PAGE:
Until the 13th century, tea was grated from bricks of pressed tea leaves made in molds—which were also used as currency in Central Asia, China, Mongolia, Siberia, Tibet (in Siberia up until World War II!). Photo courtesy Wikimedia Commons.



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August 2005
Updated January 2010

Product Reviews / Main Nibbles / Beverages

The History of Tea

Page 3: The Modern Steeping Custom Emerges; Tea Entices The West

This is Part 3 of an 8-page article. Click the black links below to view the other pages.



The Modern Tea Steeping Custom Emerges

Not until the Ming Dynasty (1368 to 1644) was tea prepared as it is today, by steeping leaves in water. Instead of compressing tea leaves into bricks, the leaves were dried, rolled and then heated in iron woks to dry. The dried leaves were steeped in hot water. The Chinese government further established a hold on tea trade by opening a Bureau of Tea and Horses, regulating interactions on the frontier, where people traded tea for horses. From 1644 to 1911, the Qing dynasty ruled China and eventually abolished duties on tea—a testament to how essential tea had become to everyday life and the economy.

Processing Tea
Processing tea. Photo courtesy MightyLeaf.com.

In the 17th century, a Chinese monk traveling in Japan brought the new rolled form of tea that had replaced powdered tea in China. In the 18th century, a tea merchant in Uji, Kyoto, Nagatani Soen, invented a new Japanese method of steaming, drying and rolling green tea. This tea and style of processing became known as sencha. The custom of drinking sencha tea daily prevails today.

Tea Entices The West

Although Europeans did not see tea until the 17th century, it appeared earlier elsewhere in the West. Around the 9th century, references in Arab trade documents refer to the process of boiling bitter tea leaves. But it took many more centuries for tea to get to the Continent.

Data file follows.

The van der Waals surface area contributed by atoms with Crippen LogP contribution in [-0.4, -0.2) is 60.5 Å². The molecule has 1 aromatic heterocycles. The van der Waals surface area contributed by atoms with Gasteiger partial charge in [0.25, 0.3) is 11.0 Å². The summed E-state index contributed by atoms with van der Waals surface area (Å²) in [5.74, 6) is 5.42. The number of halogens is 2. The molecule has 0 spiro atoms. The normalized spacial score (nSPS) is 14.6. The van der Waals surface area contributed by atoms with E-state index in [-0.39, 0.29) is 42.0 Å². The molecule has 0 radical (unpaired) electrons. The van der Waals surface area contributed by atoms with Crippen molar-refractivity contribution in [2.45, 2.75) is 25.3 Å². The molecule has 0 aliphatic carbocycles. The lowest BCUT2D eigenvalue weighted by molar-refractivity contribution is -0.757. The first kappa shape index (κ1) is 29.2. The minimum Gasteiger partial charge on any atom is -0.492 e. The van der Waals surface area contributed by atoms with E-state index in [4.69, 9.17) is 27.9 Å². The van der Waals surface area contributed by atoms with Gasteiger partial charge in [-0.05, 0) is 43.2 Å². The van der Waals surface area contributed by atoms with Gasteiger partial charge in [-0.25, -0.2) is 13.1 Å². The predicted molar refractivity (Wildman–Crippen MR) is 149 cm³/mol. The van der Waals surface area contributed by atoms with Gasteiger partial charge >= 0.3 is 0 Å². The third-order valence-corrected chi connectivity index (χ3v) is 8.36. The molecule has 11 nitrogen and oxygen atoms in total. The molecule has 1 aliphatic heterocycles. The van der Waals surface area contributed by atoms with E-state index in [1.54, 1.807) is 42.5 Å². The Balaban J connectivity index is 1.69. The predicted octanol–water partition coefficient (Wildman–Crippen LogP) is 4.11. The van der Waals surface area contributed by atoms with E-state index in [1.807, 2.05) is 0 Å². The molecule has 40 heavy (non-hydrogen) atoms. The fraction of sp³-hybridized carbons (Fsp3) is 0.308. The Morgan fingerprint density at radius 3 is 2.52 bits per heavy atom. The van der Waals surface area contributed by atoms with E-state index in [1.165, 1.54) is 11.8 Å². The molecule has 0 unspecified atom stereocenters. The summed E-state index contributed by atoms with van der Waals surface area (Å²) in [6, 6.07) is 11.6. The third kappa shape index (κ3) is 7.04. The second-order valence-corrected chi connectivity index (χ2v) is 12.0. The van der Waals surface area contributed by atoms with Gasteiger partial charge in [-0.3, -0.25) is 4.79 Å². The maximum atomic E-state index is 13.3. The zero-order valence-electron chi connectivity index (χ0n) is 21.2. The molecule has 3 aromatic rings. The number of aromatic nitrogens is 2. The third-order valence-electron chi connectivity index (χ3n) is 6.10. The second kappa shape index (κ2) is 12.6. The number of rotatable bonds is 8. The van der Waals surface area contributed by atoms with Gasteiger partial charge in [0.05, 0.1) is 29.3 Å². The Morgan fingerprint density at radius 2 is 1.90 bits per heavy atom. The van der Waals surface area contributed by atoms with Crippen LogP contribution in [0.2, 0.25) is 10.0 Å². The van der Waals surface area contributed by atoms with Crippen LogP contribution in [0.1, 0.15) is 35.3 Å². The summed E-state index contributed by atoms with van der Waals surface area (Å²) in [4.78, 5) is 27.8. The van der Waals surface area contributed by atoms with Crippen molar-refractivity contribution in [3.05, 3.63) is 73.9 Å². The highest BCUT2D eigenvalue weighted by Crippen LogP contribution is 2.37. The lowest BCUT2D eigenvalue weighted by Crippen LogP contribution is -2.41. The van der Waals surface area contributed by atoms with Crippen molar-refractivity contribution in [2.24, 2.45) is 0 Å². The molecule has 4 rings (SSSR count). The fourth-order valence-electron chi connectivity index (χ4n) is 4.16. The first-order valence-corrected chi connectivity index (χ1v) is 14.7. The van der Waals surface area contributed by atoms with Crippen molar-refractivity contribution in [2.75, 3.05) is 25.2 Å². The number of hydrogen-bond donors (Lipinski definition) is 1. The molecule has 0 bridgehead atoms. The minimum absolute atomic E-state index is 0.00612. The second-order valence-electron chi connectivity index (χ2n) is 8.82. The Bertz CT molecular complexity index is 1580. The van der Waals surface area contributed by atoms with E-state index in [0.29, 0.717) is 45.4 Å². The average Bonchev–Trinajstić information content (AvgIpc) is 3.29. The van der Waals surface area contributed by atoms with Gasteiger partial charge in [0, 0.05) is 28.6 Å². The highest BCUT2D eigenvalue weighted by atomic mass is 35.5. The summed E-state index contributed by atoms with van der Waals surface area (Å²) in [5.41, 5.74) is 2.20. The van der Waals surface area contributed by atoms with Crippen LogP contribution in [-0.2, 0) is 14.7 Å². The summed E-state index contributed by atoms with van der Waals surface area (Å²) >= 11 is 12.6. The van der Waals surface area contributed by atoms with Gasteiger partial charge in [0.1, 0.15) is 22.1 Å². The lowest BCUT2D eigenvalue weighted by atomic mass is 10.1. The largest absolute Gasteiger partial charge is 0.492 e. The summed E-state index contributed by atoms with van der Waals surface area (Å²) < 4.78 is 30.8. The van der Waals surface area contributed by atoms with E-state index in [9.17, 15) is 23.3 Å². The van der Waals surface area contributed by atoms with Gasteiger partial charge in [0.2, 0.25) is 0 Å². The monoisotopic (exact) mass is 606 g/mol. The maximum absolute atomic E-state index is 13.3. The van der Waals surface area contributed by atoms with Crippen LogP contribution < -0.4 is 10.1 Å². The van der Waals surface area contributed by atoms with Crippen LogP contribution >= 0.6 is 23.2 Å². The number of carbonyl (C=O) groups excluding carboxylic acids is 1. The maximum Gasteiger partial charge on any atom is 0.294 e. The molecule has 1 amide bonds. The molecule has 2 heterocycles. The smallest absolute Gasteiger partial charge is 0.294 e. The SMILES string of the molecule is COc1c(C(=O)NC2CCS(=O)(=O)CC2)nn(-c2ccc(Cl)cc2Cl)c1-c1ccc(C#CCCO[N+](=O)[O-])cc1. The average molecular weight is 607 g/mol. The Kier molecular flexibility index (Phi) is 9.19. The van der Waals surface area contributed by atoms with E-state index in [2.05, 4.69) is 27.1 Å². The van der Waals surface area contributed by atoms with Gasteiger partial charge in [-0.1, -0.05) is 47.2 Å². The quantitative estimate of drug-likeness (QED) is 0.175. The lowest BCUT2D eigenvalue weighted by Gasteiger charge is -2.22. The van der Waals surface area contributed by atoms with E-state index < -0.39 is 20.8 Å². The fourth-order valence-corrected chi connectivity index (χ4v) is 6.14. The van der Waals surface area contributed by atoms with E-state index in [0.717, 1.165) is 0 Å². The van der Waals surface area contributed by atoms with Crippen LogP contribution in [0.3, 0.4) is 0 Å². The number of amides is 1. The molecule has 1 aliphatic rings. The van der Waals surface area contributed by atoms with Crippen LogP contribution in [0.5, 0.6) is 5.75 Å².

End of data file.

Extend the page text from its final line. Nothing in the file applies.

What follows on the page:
• Marco Polo (1254 to 1324) never specifically mentioned tea in his travel writings about the East. Scholars conjecture that the first Europeans to encounter tea were likely Jesuits living in Beijing who attended the court of the last Ming Emperors.
  • The first western reference to tea was in a 1559 volume of travel literature entitled Voyages and Travels, compiled by Giambattaista Ramusio. In it, tea is described as a hot drink with medicinal qualities. In the 1560s, Father Gasper da Cruz mentions tea in a letter home to Portugal from China, and Father Louis Almeda does the same in a letter sent from Japan to Italy.

In spite of such early reports of tea, the product itself was did not arrive in Europe until 1610. Russia discovered tea in 1618 after the Czar received a gift of it from the Ming emperor, although some reports have it arriving earlier via camel caravans that came from China, traveling part of the way on the famous Silk Road.
Tea was not seriously traded until Dutch merchants got involved. In 1610, the first shipments of Japanese and Chinese tea arrived in Europe via ships charted by the Dutch East India Company. The popularity of tea spread to major cities, including Amsterdam, London and Paris. However, its high price limited consumption to Europe’s royal classes and aristocrats. Tea drinking, a novelty at the time, allowed the wealthy to partake of a bit of Eastern adventure during the age of exploration and discovery. Served primarily to men, it was first called cha, from the Cantonese word for tea. The name changed later to tay, or tee, when the British trading post moved from Canton to Amoy, where the word for tea is t’e.


Continue To Page 4: The British East India Company & Tea Plantations In India

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